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Merck's ISENTRESS Approved by FDA to Treat HIV-1 in Newborns

Merck Pharmaceuticals’ integrase inhibitor raltegravir (ISENTRESS) was recently approved by the US Food and Drug Administration (FDA) to be used in combination with other available antiretroviral treatments (ART) to treat certain newborns with HIV-1.

ISENTRESS is designated as part of a combination therapy in neonates, or newborn patients between birth and 4 weeks of age who weigh at least 2 kg, according to a recent press release. Its approval was backed by safety data yielded by an open-label, multicenter clinical study called IMPAACT P1110, which evaluated the pharmacokinetics of oral ISENTRESS in 42 full-term HIV-1 exposed newborns. All of the newborns incorporated in the study were deemed to be at high risk of acquiring the infection from their mothers.

IMPAACT P1110 was a 2-cohort trial. In the first cohort, newborns received 2 single doses of ISENTRESS for oral suspension — one within 48 hours of birth, and the other between 7 and 10 days of age. In the second cohort, newborns received ISENTRESS each day for 6 weeks at doses set by patient weight.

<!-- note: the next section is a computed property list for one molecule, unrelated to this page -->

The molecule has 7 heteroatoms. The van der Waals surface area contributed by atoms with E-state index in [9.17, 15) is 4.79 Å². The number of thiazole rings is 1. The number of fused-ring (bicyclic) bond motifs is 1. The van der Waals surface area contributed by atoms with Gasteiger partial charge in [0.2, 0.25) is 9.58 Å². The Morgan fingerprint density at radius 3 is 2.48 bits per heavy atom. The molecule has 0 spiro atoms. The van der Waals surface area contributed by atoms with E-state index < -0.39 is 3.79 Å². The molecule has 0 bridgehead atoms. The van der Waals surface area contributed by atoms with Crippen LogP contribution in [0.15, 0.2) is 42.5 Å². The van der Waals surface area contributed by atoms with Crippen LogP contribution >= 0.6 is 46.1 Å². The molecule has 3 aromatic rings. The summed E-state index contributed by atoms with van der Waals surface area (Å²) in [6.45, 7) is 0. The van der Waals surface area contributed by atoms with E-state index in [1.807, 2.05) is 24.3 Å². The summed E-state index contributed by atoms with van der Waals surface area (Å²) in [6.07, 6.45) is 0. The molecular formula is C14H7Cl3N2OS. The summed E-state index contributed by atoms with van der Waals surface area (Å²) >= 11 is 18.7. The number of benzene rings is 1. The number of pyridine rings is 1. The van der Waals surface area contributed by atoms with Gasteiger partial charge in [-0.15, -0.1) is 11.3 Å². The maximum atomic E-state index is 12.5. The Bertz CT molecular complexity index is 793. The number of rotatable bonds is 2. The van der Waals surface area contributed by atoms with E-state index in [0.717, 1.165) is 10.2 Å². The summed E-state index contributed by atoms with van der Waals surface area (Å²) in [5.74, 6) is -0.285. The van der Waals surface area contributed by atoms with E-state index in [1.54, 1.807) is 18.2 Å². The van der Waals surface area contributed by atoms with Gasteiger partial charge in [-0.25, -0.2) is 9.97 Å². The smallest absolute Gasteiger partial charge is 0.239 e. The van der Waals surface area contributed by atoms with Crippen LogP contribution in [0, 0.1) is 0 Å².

All of the patients also received a standard ART regimen for the prevention of HIV transmission from the mothers. By the study’s close, all patients tested negative for the virus, and investigators found the drug’s safety profile to be comparable to that observed in adult patients.

ISENTRESS was first approved as an adult HIV-1 infection therapy in 2007, the first such integrase inhibitor for the disease; it is regulated in 112 countries as a combination therapy for HIV-1 infection in adult and adolescent patients, according to Merck.

The drug functions by “inhibiting the insertion of HIV-1 DNA into human DNA by the integrase enzyme,” according to the press release. ISENTRESS has shown clinically rapid antiviral activity, limiting the ability of the virus to replicate and infect new cells in patients.

Eliav Barr, MD, senior vice president of Infectious Diseases and Vaccines Global Clinical Development at Merck Research Laboratories, said few ART agents are approved for the newborn population with HIV-1 infections, mainly due to limited clinical research.

“With this FDA approval, ISENTRESS becomes the only integrase inhibitor approved in the United States for the treatment of HIV-1, in combination with other antiretroviral agents, for neonates weighing at least 2 kg,” Dr. Barr said. “This achievement underscores Merck's unwavering commitment to the development of treatment options for HIV-1."
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